State to Get Electric Vehicle Charging Stations
Rhode Island plans to install at least 30 public electric vehicle (EV) charging stations next year.
The state Office of Energy Resources (OER) is directing the project to expand EV use across the state. Building EV charging stations, the OER says, will create jobs, reduce pollution and "accelerate Rhode Island's transition to electrified transportation." The charging stations are also part of a larger push to reduce petroleum consumption.
Currently, Rhode Island has six charging stations. Eighty percent of the planned charging stations are required to be in public locations. At least three must be on state property.
The notice of public bidding (pdf) for the project was announced soon after the state added EVs to its list of vehicles that can be bought by state agencies and municipalities.
Contractors have until Jan. 15 to submit proposals. The new stations must be built by Aug. 15.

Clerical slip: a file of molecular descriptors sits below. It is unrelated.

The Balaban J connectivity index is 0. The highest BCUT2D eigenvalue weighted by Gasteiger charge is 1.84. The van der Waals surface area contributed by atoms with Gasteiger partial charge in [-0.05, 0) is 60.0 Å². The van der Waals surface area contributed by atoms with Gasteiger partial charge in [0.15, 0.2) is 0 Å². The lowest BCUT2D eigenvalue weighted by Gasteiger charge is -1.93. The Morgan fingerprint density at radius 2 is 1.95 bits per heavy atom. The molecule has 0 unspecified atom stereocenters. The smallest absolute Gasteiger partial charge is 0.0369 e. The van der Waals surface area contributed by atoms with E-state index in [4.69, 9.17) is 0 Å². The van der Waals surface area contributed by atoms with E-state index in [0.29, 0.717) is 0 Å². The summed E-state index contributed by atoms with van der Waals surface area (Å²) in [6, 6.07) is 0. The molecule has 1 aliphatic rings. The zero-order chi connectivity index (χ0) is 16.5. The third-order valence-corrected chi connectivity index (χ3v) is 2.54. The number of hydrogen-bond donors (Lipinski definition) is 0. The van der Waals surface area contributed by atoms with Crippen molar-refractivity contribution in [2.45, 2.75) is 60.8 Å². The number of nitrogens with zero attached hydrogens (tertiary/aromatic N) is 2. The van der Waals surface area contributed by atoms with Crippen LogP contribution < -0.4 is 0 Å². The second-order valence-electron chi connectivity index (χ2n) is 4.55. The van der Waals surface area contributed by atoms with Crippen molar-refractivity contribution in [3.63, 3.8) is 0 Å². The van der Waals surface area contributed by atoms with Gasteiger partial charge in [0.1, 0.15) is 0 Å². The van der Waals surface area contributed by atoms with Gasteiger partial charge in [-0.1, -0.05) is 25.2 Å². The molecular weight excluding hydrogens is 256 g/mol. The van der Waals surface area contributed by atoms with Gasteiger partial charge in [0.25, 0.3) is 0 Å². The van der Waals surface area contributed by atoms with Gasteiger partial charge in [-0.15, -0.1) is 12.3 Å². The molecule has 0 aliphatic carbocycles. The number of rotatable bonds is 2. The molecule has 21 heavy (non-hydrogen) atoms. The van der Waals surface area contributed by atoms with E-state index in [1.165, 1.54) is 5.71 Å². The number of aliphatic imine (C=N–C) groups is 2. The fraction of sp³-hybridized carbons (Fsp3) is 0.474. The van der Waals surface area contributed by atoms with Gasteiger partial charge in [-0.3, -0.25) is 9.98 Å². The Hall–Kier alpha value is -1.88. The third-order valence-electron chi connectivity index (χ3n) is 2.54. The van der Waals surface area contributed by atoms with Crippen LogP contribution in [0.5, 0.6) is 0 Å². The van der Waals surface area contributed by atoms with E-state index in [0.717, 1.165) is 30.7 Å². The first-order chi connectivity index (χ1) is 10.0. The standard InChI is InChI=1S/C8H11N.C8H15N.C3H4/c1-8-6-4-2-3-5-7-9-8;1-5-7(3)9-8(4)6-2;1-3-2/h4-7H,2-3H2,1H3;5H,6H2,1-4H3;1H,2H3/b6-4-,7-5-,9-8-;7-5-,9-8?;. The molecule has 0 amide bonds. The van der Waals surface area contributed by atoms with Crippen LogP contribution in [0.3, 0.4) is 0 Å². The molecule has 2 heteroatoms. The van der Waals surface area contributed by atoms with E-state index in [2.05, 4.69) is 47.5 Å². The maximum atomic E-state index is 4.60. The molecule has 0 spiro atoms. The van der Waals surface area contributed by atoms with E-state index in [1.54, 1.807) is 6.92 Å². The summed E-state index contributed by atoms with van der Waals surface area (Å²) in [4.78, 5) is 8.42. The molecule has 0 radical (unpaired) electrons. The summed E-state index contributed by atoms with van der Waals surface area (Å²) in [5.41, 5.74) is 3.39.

"This is a fantastic development for the state," said Scott Miller, vice president of ChargePoint, an electric vehicle charging station developer that plans to bid on the Rhode Island project. "Installing a public EV infrastructure has proven to lead to more EV sales in a particular area. Most EV drivers will charge at home, but they feel much more comfortable knowing there is a public charging infrastructure available to them."
Funding from the federal American Resources and Recovery Act will pay for charging station equipment, wiring and construction costs. Charging equipment alone typically costs about $6,500.
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